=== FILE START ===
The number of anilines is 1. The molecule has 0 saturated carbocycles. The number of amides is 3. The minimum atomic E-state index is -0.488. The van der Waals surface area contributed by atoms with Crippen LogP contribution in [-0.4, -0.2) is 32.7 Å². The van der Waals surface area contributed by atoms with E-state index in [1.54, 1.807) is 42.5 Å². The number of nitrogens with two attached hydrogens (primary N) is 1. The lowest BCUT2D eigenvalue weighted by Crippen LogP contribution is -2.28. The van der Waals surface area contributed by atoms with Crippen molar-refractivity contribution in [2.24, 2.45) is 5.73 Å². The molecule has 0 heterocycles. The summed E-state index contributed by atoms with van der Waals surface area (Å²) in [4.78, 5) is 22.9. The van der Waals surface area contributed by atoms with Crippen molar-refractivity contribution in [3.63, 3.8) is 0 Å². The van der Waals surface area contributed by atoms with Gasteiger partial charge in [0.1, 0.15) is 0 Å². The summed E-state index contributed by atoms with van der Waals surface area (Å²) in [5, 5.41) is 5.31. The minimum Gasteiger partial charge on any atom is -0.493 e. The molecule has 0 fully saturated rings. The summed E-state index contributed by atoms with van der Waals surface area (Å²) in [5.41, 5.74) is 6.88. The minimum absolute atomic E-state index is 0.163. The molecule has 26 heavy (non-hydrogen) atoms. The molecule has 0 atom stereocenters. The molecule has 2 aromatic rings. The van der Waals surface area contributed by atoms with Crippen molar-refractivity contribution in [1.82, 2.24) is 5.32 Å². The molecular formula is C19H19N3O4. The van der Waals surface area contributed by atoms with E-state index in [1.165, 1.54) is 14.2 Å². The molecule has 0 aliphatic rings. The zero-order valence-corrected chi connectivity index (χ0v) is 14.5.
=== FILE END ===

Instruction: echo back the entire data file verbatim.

The number of anilines is 1. The molecule has 0 saturated carbocycles. The number of amides is 3. The minimum atomic E-state index is -0.488. The van der Waals surface area contributed by atoms with Crippen LogP contribution in [-0.4, -0.2) is 32.7 Å². The van der Waals surface area contributed by atoms with E-state index in [1.54, 1.807) is 42.5 Å². The number of nitrogens with two attached hydrogens (primary N) is 1. The lowest BCUT2D eigenvalue weighted by Crippen LogP contribution is -2.28. The van der Waals surface area contributed by atoms with Crippen molar-refractivity contribution in [2.24, 2.45) is 5.73 Å². The molecule has 0 heterocycles. The summed E-state index contributed by atoms with van der Waals surface area (Å²) in [4.78, 5) is 22.9. The van der Waals surface area contributed by atoms with Crippen molar-refractivity contribution in [3.63, 3.8) is 0 Å². The van der Waals surface area contributed by atoms with Gasteiger partial charge in [0.1, 0.15) is 0 Å². The summed E-state index contributed by atoms with van der Waals surface area (Å²) in [5, 5.41) is 5.31. The minimum Gasteiger partial charge on any atom is -0.493 e. The molecule has 0 fully saturated rings. The summed E-state index contributed by atoms with van der Waals surface area (Å²) in [5.41, 5.74) is 6.88. The minimum absolute atomic E-state index is 0.163. The molecule has 26 heavy (non-hydrogen) atoms. The molecule has 0 atom stereocenters. The molecule has 2 aromatic rings. The van der Waals surface area contributed by atoms with Crippen molar-refractivity contribution in [1.82, 2.24) is 5.32 Å². The molecular formula is C19H19N3O4. The van der Waals surface area contributed by atoms with E-state index in [1.165, 1.54) is 14.2 Å². The molecule has 0 aliphatic rings. The zero-order valence-corrected chi connectivity index (χ0v) is 14.5.